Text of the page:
Final Thoughts On The “Turn Back Time” DirecTV Ad, The Response To My Post, And Callousness Toward Life

It’s not on TV any more, but to refresh your memory:

I’m usually a poor judge of the posts that attract controversy here.  The Ethics Alarms commentary about the Jon Bon Jovi DirecTV ad showing the fading rock star singing the virtues of a “turn back time” feature that will allow subscribers to the satellite service to watch shows from the beginning after they have already run is now five weeks old, and it is still drawing traffic and–I also didn’t see this coming—abusive responses. I haven’t changed my mind about the ad being gratuitously and smugly callous and promoting societal indifference toward children, but I have learned some things from the responses to my pointing it out, especially the angry ones.

This blog isn’t called Ethics Alarms for nothing. Its objective is to help people be more sensitive to ethical issues and the right way to handle them, as well as to give them tools to keep their ethics alarms in working order. My ethics alarms were always unusually sensitive–being raised by my father will do that—and have become progressively more sensitive with attention, trial and error, and study. They aren’t perfect, but when they go off, they go off. If I can find out what they are ringing…training and experience help with that…then I will often write a post about the reason they rang out. My alarms went off every time that DirecTV ad came on, but it took me about four viewings to analyze why.  Then I wrote the post.

The commercial has Bon Jovi explaining what’s so great about being able to “turn back time”: in addition to letting you watch the show you missed, he notes that you can have the mild salsa you turned down for a spicy variety, and retroactively decide not to have that second child you now regret. The child is shown drawing on the wall with crayons, and he vanishes as the crayons he was holding fall to the floor. The parents smile. Bon Jovi smirks.

I wrote,

“Why isn’t it immediately obvious that this shows antipathy to children, boys, and human beings generally? The human being who was made to go away because he was inconvenient and burdensome couldn’t have been a girl, because it would be a “war on women,” and the family couldn’t be Hispanic or black, because that wouldn’t have been funny, but a white couple erasing their son from existence because he misbehaves—now that’s comedy gold.”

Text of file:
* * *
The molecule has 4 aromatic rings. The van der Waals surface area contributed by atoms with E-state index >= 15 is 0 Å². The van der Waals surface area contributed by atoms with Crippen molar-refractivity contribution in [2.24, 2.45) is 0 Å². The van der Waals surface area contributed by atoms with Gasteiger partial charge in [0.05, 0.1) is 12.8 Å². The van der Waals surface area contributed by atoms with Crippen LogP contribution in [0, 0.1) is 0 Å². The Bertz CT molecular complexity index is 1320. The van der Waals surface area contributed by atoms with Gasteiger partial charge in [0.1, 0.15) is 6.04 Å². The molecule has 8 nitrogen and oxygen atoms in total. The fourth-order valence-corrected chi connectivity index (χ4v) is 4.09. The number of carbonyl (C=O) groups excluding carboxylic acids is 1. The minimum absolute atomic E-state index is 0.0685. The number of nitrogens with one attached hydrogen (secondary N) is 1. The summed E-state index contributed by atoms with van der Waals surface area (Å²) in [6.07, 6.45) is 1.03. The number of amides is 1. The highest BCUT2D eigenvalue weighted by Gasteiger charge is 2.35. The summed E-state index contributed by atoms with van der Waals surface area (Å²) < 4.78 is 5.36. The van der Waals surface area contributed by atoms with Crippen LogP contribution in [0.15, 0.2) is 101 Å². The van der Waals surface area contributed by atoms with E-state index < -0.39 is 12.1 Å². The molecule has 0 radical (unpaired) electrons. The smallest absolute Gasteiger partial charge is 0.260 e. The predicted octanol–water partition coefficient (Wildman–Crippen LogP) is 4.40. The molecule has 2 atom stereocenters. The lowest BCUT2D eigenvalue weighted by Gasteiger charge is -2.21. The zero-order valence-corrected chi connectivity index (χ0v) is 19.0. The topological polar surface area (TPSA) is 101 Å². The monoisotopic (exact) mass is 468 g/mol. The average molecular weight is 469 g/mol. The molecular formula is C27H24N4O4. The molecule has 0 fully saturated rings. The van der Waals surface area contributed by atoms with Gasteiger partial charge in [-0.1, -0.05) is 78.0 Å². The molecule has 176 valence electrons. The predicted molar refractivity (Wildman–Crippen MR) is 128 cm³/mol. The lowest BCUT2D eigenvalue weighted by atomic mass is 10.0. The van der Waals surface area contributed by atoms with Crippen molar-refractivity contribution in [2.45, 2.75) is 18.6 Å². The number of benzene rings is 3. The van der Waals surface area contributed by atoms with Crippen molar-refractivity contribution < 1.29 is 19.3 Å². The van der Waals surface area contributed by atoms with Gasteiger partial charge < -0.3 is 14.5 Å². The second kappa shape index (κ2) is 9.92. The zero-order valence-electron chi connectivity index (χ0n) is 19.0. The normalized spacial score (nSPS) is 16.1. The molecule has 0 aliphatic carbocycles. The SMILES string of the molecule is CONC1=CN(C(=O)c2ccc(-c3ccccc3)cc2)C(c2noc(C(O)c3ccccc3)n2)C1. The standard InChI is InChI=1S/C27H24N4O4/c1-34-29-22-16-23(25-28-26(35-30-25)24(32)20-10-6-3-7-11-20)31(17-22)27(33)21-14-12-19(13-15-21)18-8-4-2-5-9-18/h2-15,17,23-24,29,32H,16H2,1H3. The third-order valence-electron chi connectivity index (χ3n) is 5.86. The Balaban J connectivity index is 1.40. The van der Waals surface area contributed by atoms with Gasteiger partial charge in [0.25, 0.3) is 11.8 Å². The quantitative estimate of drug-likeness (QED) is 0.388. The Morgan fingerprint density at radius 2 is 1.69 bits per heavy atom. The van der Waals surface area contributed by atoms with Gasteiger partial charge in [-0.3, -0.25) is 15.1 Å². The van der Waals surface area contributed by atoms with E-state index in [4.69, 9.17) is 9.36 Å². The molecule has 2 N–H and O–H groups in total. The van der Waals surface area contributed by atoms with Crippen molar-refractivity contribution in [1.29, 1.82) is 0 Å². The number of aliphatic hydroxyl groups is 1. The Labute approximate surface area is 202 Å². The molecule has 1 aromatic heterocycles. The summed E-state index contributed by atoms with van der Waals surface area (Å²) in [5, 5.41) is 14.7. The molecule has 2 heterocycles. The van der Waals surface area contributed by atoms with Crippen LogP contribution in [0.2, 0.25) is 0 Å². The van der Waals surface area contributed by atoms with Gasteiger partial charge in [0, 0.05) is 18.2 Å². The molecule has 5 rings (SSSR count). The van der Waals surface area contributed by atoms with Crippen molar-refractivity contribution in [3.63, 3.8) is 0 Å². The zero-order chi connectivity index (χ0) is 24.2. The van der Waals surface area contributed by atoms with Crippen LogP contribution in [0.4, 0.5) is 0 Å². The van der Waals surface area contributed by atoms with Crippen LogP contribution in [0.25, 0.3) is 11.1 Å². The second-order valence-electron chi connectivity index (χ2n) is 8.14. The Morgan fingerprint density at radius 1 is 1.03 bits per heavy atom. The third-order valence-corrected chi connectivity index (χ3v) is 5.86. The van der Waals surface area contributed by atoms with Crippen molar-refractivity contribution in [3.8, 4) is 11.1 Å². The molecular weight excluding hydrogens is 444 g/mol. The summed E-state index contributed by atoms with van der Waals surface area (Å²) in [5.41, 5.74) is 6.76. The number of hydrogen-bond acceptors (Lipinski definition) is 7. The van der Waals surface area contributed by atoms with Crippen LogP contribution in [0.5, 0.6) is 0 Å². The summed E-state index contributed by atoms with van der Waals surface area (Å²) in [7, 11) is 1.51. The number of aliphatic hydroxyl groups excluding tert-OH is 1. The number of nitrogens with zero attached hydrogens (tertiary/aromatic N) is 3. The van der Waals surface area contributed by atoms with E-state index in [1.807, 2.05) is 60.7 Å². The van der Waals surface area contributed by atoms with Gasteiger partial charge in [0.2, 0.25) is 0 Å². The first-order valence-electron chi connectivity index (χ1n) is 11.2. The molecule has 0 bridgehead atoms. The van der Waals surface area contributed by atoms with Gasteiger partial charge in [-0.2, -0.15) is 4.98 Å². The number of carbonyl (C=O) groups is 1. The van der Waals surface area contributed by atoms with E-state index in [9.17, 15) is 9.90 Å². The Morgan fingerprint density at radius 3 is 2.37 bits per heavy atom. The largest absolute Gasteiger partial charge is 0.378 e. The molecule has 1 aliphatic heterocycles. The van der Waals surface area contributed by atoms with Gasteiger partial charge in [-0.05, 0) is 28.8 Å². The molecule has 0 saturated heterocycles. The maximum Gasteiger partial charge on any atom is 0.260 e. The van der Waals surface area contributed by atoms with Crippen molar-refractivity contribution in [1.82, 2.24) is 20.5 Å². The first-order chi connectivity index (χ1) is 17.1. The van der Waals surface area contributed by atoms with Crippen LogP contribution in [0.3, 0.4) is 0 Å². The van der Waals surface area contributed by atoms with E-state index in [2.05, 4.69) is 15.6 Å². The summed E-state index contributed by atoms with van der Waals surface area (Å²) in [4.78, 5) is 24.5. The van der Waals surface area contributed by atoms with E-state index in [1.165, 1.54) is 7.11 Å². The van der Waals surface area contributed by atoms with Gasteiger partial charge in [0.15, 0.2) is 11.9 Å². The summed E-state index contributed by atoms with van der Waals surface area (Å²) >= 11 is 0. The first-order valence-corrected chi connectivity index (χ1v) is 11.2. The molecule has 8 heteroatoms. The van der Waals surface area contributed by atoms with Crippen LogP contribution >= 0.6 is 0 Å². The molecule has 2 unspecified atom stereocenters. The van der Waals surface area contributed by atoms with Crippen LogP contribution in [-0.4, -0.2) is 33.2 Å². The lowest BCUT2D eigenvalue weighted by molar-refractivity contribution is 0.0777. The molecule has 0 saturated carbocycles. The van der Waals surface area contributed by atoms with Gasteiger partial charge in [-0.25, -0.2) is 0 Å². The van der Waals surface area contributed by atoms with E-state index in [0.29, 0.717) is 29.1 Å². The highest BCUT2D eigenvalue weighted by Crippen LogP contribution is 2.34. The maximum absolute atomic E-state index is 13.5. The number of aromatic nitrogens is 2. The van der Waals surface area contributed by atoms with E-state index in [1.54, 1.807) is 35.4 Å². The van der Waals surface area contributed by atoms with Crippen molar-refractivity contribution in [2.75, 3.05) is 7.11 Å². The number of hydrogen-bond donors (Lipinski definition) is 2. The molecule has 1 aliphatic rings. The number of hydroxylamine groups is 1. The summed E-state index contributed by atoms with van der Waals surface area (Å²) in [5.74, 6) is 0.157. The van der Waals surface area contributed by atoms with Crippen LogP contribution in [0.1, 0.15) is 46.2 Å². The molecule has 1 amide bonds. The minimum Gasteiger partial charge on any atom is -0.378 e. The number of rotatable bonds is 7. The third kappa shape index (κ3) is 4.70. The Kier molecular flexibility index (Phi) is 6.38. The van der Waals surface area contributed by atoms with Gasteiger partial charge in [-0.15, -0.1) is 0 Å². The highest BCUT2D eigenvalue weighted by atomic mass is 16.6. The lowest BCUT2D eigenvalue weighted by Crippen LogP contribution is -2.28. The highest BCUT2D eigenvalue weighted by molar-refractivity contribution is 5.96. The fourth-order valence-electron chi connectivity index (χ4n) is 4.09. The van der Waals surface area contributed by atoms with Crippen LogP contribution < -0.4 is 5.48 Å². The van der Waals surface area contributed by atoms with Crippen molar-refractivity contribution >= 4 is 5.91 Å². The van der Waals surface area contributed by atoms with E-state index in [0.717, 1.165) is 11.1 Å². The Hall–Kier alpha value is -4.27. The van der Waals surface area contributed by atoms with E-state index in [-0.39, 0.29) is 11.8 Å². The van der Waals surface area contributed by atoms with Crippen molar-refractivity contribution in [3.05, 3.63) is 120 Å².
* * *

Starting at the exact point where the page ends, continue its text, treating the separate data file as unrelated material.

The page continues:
The comments to the post made me realize that there is antipathy to children, and the concept of turning back time to eliminate an unwanted life is acceptable, and thus no big deal, to a large portion of our culture. Continue reading

Comment of the Day: “Hoping That Future Presidential Candidates Won’t Be Asked About Whether They Would Kill Baby Trump”

city-on-the-edge-of-forever

Let’s get the day off to a light-hearted beginning, since it is sure to go rapidly downhill.

I love this comment by Ethics Alarms’ favorite squid, Extradimensional Cephalopod. I wish I had written it, and in fact started out to do so during the brief outbreak of Republican Presidential candidates being asked by silly reporters looking for a “gotcha!” whether they would murder Baby Adolf Hitler if they could go back in time. It is an ethics question, after all. My idea was to speculate on the possible results of such a mission using pop culture, science fiction and serious physics theories, but I rapidly discovered that a lot of research would be necessary, and the ethics nexus was deteriorating quickly. Thus I was thrilled to see EC boldly go where my boldness had failed me.